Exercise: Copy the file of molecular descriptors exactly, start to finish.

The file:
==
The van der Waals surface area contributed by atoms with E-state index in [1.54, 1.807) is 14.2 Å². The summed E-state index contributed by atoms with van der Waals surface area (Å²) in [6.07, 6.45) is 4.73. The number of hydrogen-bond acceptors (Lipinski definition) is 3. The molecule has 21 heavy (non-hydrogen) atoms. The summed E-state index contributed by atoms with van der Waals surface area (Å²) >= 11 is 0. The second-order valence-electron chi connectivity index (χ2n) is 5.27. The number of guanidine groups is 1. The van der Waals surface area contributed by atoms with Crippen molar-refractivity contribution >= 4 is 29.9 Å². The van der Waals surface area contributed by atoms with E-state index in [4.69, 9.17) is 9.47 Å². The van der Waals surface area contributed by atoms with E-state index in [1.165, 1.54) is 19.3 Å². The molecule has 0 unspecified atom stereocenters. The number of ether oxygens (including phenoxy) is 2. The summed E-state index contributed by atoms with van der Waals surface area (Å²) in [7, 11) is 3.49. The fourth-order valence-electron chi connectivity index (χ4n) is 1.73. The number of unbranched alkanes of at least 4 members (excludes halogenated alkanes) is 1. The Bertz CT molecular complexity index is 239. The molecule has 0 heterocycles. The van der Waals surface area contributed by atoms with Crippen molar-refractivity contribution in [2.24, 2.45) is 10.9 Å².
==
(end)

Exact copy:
The van der Waals surface area contributed by atoms with E-state index in [1.54, 1.807) is 14.2 Å². The summed E-state index contributed by atoms with van der Waals surface area (Å²) in [6.07, 6.45) is 4.73. The number of hydrogen-bond acceptors (Lipinski definition) is 3. The molecule has 21 heavy (non-hydrogen) atoms. The summed E-state index contributed by atoms with van der Waals surface area (Å²) >= 11 is 0. The second-order valence-electron chi connectivity index (χ2n) is 5.27. The number of guanidine groups is 1. The van der Waals surface area contributed by atoms with Crippen molar-refractivity contribution >= 4 is 29.9 Å². The van der Waals surface area contributed by atoms with E-state index in [4.69, 9.17) is 9.47 Å². The van der Waals surface area contributed by atoms with E-state index in [1.165, 1.54) is 19.3 Å². The molecule has 0 unspecified atom stereocenters. The number of ether oxygens (including phenoxy) is 2. The summed E-state index contributed by atoms with van der Waals surface area (Å²) in [7, 11) is 3.49. The fourth-order valence-electron chi connectivity index (χ4n) is 1.73. The number of unbranched alkanes of at least 4 members (excludes halogenated alkanes) is 1. The Bertz CT molecular complexity index is 239. The molecule has 0 heterocycles. The van der Waals surface area contributed by atoms with Crippen molar-refractivity contribution in [2.24, 2.45) is 10.9 Å².